Co-working space

Founders of Amplify.LA and io/LA have both tech and entertainment cred, and have recruited talent from across both industries. "Pure" content start-ups are in the minority, says Amplify's Wolpert, but if the company can grow, they consider it. io/LA does feature more involvement by talent, so their hybrid model, just launched this year, will be intriguing to track. 

The two programs have also grafted the seed-accelerator model onto another important trend, the co-working movement. Both groups have facilities which house the companies receiving their investments. In addition, other start-ups and creatives are free to work out of the space, with tiered fees based upon what the companies use. Both have active educational programs featuring thought leaders, experienced entrepreneurs and mentors from their accelerator. Both programs foster synergy between and among the membership, with the result that participants can quickly build teams, stronger companies and better products.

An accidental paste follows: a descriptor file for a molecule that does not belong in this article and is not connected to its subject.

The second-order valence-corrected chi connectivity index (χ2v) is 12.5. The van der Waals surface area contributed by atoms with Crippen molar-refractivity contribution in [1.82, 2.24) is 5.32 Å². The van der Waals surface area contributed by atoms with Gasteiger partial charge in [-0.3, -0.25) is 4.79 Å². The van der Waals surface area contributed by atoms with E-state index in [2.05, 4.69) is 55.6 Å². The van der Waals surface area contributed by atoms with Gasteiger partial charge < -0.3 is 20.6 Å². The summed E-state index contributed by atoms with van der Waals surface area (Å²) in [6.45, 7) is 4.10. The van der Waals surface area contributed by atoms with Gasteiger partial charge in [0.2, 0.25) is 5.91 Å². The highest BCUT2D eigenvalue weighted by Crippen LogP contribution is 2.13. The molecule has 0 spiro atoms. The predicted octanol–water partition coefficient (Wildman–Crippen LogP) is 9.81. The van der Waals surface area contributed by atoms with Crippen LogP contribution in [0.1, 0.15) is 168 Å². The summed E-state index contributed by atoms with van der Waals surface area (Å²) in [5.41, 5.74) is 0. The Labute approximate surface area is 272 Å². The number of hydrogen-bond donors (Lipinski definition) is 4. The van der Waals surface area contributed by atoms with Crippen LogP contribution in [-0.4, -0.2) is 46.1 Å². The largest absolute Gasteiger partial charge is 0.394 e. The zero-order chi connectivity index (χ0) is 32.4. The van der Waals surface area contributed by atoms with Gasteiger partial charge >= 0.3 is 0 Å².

If you’re looking for a great work environment for your start-up in either Santa Monica or Hollywood, check them out. And chances are, there is a similar opportunity in your community. Just check out these examples from around the world.  

Friday
May062011

• Transmedia Storytelling

I participated in a panel on Transmedia Storytelling at the 2011 Digital Hollywood Content Summit. Here are the slides I used for my part of the presentation. 

TRANSMEDIA STORYTELLING

If you'd like to download the slides, go to SlideShare. Note: there are extensive comments that you can see better if you download the presentation.